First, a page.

This asymmetrical framework is expected to be reviewed in 2021, with the UK IPO carrying out a consultation on exhaustion that will close on 31 August 2021.
The UK-EU Trade and Cooperation Agreement confirmed the right of each side to set its own rules on exhaustion.
EU/EEA states were previously obliged under EU law to provide database rights (protection for database content) to UK nationals, residents, and businesses.
Under article 58 WA, database rights that existed in the UK or EEA before 1 January 2021 will continue to exist in both territories for their duration under the Withdrawal Agreement.
UK undertakings are not eligible to hold or receive database rights in the EEA in respect of databases created on or after 1 January 2021.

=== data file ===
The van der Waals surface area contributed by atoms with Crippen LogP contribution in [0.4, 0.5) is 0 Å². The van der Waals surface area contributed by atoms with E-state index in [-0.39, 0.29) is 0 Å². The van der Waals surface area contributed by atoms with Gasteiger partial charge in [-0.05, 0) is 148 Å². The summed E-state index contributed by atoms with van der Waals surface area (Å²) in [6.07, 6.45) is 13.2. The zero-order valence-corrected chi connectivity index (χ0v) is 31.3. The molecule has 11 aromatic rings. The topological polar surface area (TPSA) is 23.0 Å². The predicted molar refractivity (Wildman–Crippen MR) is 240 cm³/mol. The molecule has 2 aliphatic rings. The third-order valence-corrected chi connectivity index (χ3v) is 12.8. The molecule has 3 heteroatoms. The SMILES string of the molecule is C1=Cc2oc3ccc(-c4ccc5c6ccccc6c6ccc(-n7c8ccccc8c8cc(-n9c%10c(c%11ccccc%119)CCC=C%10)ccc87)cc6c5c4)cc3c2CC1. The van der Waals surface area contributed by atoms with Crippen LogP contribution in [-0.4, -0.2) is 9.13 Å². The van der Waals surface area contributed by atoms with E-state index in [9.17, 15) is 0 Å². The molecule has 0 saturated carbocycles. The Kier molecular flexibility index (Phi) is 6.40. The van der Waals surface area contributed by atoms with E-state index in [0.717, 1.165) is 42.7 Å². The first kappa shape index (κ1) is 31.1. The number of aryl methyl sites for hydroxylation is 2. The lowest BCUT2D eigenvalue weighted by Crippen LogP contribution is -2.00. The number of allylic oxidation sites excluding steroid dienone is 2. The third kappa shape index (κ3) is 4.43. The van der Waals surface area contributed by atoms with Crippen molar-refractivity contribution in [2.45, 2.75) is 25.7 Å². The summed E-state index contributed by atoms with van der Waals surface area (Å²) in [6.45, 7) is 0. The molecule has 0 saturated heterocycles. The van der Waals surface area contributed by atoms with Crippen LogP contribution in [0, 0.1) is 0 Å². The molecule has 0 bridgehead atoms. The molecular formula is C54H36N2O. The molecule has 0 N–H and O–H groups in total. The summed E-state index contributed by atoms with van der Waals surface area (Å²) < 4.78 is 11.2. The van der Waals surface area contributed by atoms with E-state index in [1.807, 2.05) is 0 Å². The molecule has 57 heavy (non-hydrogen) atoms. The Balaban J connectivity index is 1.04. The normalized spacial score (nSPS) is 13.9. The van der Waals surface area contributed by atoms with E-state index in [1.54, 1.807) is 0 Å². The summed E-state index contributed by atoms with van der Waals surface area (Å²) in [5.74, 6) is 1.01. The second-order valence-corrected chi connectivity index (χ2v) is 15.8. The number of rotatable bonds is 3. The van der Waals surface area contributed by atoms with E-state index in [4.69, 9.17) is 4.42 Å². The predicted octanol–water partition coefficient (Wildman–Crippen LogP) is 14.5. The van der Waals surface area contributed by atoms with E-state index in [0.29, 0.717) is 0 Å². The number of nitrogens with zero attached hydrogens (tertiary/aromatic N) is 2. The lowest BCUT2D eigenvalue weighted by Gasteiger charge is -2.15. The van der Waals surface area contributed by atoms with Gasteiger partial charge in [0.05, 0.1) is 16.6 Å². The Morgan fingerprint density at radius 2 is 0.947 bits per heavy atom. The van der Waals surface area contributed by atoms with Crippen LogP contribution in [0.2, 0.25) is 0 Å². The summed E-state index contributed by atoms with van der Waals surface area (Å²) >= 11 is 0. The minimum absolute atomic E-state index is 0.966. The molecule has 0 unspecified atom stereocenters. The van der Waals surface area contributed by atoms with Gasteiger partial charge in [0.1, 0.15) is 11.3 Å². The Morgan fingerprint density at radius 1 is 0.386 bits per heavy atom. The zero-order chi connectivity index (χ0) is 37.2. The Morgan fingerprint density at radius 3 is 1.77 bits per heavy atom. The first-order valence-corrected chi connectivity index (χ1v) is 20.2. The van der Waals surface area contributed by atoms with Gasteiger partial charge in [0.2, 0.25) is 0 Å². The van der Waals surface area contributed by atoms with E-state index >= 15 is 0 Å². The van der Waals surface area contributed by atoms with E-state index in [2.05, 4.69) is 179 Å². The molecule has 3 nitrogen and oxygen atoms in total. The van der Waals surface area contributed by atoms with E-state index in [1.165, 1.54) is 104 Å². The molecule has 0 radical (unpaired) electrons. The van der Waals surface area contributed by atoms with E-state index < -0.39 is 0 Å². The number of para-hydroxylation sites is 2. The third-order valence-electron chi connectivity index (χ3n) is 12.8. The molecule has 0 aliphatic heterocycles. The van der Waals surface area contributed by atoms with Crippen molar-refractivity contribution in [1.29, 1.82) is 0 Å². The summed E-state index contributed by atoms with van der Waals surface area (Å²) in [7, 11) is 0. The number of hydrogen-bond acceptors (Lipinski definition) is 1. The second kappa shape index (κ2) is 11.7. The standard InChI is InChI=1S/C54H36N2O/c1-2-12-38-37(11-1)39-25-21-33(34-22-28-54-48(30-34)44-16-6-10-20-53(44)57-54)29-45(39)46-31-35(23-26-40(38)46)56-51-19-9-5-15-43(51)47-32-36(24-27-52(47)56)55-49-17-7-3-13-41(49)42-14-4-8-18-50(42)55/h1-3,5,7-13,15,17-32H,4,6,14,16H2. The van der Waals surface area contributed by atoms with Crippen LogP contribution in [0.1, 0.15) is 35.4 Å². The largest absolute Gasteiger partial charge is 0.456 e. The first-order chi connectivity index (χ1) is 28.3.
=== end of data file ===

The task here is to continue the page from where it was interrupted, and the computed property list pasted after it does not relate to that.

Those undertakings may wish to consider whether an undertaking in the EEA can hold them or whether alternative methods of protection for the database contents (such as copyright or licensing agreements) may be appropriate.
There is no mutual recognition of database rights under the UK-EU Trade and Cooperation Agreement.
Until the end of the transition period, undertakings and organisations established in the UK as well as citizens and residents in the UK were able to hold and register .eu domain names.
As of 1 January 2021, this is no longer possible if your organisation, business or undertaking is established in the UK but not in the EU/EEA or you live outside of the EU/EEA and are not an EU/EEA citizen. The European Commission confirmed this in its published guidance on .eu names following the end of the transition period.
Additionally, if you no longer meet the eligibility criteria, EU registrars (EURid) will be entitled to revoke such domain names on their own initiative and without submitting the dispute to any extrajudicial settlement of conflicts (unless they demonstrated compliance with the .eu regulatory framework by updating their registration data before 31 December 2020).